PACIFIC COUNTY — Could Pacific Ocean wind farms and fish-rearing net pens in Willapa Bay become future industries in Pacific County? Those are some possibilities being studied among an array of new potential ocean uses mentioned by the Washington Department of Ecology during a public meeting Wednesday, Nov. 8, in Long Beach.
Marine Spatial Planning for Washington’s offshore waters was discussed by members of an inter-agency team led by Washington Department of Ecology Senior Ocean Planner Jennifer Hennessey. About 24 community members — including county officials, commercial fishermen and local oyster farmers — attended to listen or provide formal testimony regarding their concerns about new potential ocean uses and possible impacts on existing industries.
Offshore wind farms
After showing color-coded graphs meant to highlight potential “hot spots” for harnessing wind energy offshore, Hennessey spent much of an informal session answering questions and concerns from county officials and local fishermen. The designated areas were met with concerns from some attendees, who warned that potential new uses could negatively impact established fishing and aquaculture industries vital to the county’s economy.
Pacific County Commissioner Frank Wolfe was among the first to weigh in. He used a hunting analogy to question whether the graphs adequately addressed the traffic between the “hot spots,” which he said could be important corridors for migrating wildlife during different times.
“You might find the deer up in the woods when you look one time,” Wolfe said. “Another time of year, you might see them down by the river. You may think the area in between isn’t important, but without it the deer would die. I just want to be sure that if we’re going to base this on science, as I hope we do, that it’s real science and you spend some money on it.”
Hennessey conceded that there were some “data gaps,” but said agencies such like Washington Department of Fish and Wildlife are working to address these and provide a complete picture of local habitats.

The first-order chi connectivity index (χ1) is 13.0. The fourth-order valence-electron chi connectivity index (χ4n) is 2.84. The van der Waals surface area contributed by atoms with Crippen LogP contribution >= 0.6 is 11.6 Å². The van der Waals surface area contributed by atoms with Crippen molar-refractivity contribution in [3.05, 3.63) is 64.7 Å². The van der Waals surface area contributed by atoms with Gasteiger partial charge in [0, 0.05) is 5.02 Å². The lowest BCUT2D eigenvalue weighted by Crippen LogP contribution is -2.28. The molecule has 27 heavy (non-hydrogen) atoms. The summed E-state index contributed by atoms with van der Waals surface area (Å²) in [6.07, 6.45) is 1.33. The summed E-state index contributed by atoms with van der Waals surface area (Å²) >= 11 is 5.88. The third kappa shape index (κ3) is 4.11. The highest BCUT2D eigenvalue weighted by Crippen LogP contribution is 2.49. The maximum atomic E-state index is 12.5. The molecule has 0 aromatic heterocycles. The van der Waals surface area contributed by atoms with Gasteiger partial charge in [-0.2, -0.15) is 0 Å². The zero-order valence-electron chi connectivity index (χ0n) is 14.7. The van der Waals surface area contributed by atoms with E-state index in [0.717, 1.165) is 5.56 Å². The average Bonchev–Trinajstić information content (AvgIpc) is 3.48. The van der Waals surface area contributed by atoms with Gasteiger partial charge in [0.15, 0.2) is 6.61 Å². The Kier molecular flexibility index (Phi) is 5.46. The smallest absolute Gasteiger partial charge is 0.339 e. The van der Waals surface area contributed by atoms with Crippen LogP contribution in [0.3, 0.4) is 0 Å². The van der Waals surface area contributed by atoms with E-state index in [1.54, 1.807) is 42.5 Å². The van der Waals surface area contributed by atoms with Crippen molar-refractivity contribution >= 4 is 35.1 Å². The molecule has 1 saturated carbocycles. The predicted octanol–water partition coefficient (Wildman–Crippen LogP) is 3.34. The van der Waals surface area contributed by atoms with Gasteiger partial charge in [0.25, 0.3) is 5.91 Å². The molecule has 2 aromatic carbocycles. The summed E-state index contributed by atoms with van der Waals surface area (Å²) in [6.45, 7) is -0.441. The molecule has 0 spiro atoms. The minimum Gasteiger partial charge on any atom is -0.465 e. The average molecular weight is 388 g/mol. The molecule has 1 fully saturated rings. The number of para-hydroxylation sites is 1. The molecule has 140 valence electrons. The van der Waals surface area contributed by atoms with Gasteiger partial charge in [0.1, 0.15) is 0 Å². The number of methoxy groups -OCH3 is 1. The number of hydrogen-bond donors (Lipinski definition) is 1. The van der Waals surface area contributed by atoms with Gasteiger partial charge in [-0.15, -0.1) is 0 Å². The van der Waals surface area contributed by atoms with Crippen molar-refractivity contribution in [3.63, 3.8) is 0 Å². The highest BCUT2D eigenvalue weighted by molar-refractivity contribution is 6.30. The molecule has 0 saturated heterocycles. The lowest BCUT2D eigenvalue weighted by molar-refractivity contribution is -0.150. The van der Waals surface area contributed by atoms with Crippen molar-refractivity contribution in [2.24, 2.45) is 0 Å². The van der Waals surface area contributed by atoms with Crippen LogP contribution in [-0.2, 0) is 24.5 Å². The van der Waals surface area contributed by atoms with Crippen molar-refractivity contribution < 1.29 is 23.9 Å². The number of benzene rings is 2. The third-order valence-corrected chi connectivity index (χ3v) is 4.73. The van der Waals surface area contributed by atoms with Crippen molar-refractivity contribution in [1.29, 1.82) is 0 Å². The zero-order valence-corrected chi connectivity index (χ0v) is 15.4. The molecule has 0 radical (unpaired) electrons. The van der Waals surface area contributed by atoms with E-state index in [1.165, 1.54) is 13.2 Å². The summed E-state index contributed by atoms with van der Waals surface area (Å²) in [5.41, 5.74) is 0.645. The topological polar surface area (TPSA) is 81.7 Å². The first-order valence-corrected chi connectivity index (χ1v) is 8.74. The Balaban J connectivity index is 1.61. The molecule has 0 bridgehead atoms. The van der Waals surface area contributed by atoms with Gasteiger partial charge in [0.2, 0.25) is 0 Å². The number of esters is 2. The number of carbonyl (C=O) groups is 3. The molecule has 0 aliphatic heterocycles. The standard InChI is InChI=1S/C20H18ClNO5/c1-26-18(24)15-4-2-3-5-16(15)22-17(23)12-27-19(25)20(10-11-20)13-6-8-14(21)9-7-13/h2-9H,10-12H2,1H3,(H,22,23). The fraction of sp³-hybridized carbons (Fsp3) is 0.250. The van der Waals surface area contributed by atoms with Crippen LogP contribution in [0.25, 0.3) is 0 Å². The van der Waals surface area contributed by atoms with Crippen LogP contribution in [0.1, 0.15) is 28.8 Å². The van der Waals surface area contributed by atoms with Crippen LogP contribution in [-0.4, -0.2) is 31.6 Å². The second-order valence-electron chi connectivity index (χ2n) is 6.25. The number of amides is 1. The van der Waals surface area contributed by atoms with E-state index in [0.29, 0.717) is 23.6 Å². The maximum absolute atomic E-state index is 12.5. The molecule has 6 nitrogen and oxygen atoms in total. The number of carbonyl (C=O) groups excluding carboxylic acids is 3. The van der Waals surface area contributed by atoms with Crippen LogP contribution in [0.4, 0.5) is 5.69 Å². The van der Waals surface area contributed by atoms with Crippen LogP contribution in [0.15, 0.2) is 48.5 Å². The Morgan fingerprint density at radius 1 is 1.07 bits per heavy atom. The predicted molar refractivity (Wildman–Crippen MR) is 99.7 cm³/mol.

“I would hate to see a fishery come to an end because we put a windmill in an important corridor where they would normally migrate and not be seen (because of snapshot-level data),” Wolfe said.
“We’re acknowledging protection for sensitive areas,” Hennessey said.
Expanding on Wolfe’s initial environmental-impact concerns was Dale Beasley, a retired commercial crab fishermen and current president of the Coalition of Coastal Fisheries and the Columbia River Crab Fishermen’s Association. Beasley said that traditional industries such as commercial fishing could be displaced by offshore wind farms despite of the perception that space is nearly limitless on the open ocean.
Local oyster farmer Dick Sheldon explicitly expressed concern about the possibility of net pens in local estuaries, citing the fallout from escapement from similar projects in Puget Sound in August. Hennessey downplayed the possibility of net pens, but didn’t rule out our the possibility entirely.
“We did have a project looking at net pens and trying to update the science about them, but that project is on hold for now given the escape that happened,” Hennessey said. “We’re trying to find a framework for introducing new uses including ones that may be proposed in estuaries, that’s really the intent.”
Sheldon said potential net pen planning is being performed without proper consultation, particularly from those who already rely on the bay.
“I don’t think the Department of Ecology should be doing things this way,” Sheldon said. “It just seems like your agency is trying to shove it down our throat.”
The public meeting was the third of four held this month at different locations along the coast. A public comment period on the draft Marine Spatial Plan will continue until Dec. 12. A comment form is available at ws.ecology.commentinput.com/?id=pRHjQ for those who would like to weigh in on the issue.